Ozaeta, L., Graña, M., Dimitrova, M., & Krastev, A. (2018). Child oriented storytelling with NAO robot in hospital environment: preliminary application results. Problems of Engineering Cybernetics and Robotics, 69, 21-29.
Pliasa, S., & Fachantidis, N. (2019). Can a robot be an efficient mediator in promoting dyadic activities among children with Autism Spectrum Disorders and children of Typical Development? BCI'19: Proceedings of the 9th Balkan Conference on Informatics (pp. 1-6). https://doi.org/10.1145/3351556.3351592
Tanaka, F., Isshiki, K., Takahashi, F., Uekusa, M., Sei, R., & Hayashi, K. (2015). Pepper learns together with children: Development of an educational application. 2015 IEEE-RAS 15th International Conference on Humanoid Robots (Humanoids), Seoul, 2015, (pp. 270-275). https://doi.org/10.1109/HUMANOIDS.2015.7363546
Toh, L. P. E., Causo, A., Tzuo, P. W., Chen, I. M., & Yeo, S. H. (2016). A review on the use of robots in education and young children. Journal of Educational Technology & Society, 19(2), 148-163. http://www.jstor.org/stable/jeductechsoci.19.2.148
Van den Berk-Smeekens, I., Van Dongen-Boomsma, M., De Korte, M. W., Den Boer, J. C., Oosterling, I. J., Peters-Scheffer, N. C., Buitelaar, J. K., Barakova, E. I., Lourens, T., Staal, W. G. & Glennon, J. C. (2020). Adherence and acceptability of a robot-assisted Pivotal Response Treatment protocol for children with autism spectrum disorder. Scientific Reports, 10(1), 1-11. https://doi.org/10.1038/s41598-020-65048-3
Wainer, J., Dautenhahn, K., Robins, B., & Amirabdollahian, F. (2014). A pilot study with a novel setup for collaborative play of the humanoid robot KASPAR with children with autism. International Journal of Social Robotics, 6(1), 45-65. https://doi.org/10.1007/s12369-013-0195-x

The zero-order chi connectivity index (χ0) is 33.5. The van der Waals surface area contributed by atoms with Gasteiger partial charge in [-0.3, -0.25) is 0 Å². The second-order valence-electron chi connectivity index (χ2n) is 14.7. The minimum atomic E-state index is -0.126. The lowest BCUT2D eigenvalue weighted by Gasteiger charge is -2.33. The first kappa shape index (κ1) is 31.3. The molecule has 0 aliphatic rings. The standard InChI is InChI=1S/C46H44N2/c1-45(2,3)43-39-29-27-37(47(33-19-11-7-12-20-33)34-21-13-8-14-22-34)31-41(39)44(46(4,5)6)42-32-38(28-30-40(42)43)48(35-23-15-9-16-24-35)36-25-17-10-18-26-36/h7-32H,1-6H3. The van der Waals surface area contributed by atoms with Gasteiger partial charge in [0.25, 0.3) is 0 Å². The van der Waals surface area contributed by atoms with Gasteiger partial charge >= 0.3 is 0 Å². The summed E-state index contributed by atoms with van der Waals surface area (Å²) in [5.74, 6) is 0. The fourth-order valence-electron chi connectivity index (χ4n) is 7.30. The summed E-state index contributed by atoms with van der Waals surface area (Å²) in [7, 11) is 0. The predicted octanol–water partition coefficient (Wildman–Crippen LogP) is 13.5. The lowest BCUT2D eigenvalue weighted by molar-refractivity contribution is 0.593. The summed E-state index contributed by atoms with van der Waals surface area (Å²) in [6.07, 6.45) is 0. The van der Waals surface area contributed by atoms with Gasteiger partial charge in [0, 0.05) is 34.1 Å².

How to Cite
Copyright (c) 2020 The Authors & LUMEN Publishing House
This work is licensed under a Creative Commons Attribution-NonCommercial-NoDerivatives 4.0 International License.
Authors who publish with this journal agree to the following terms:
- Authors retain copyright and grant this journal right of first publication, with the work simultaneously licensed under a Creative Commons Attribution License that allows others to share the work, with an acknowledgement of the work's authorship and initial publication in this journal.
- Authors are able to enter into separate, additional contractual arrangements for the non-exclusive distribution of the journal's published version of the work (e.g. post it to an institutional repository or publish it in a book), with an acknowledgement of its initial publication in this journal.
- Authors are permitted and encouraged to post their work online (e.g. in institutional repositories or on their website) prior to and during the submission process, as it can lead to productive exchanges, as well as an earlier and greater citation of published work (See The Effect of Open Access).
BRAIN. Broad Research in Artificial Intelligence and Neuroscience Journal has an Attribution-NonCommercial-NoDerivs